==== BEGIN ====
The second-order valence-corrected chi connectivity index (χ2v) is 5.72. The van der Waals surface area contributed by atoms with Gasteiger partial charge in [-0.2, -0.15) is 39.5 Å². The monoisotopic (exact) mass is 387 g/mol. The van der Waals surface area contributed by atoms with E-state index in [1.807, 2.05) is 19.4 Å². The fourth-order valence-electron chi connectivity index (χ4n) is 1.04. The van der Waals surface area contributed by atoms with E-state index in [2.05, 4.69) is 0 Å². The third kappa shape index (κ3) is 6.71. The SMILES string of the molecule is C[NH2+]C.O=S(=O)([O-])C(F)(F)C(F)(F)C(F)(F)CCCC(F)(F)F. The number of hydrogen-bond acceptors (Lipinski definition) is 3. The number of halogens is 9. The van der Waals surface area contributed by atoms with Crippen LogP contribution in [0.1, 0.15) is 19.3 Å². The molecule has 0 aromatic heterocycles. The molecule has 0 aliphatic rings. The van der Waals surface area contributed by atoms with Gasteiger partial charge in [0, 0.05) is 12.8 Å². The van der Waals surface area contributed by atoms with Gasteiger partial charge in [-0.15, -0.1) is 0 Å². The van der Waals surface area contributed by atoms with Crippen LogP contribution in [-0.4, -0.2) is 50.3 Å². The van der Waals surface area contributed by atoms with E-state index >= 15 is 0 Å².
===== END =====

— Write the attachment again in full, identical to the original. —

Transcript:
The second-order valence-corrected chi connectivity index (χ2v) is 5.72. The van der Waals surface area contributed by atoms with Gasteiger partial charge in [-0.2, -0.15) is 39.5 Å². The monoisotopic (exact) mass is 387 g/mol. The van der Waals surface area contributed by atoms with E-state index in [1.807, 2.05) is 19.4 Å². The fourth-order valence-electron chi connectivity index (χ4n) is 1.04. The van der Waals surface area contributed by atoms with E-state index in [2.05, 4.69) is 0 Å². The third kappa shape index (κ3) is 6.71. The SMILES string of the molecule is C[NH2+]C.O=S(=O)([O-])C(F)(F)C(F)(F)C(F)(F)CCCC(F)(F)F. The number of hydrogen-bond acceptors (Lipinski definition) is 3. The number of halogens is 9. The van der Waals surface area contributed by atoms with Crippen LogP contribution in [0.1, 0.15) is 19.3 Å². The molecule has 0 aromatic heterocycles. The molecule has 0 aliphatic rings. The van der Waals surface area contributed by atoms with Gasteiger partial charge in [0, 0.05) is 12.8 Å². The van der Waals surface area contributed by atoms with Gasteiger partial charge in [-0.15, -0.1) is 0 Å². The van der Waals surface area contributed by atoms with Crippen LogP contribution in [-0.4, -0.2) is 50.3 Å². The van der Waals surface area contributed by atoms with E-state index >= 15 is 0 Å².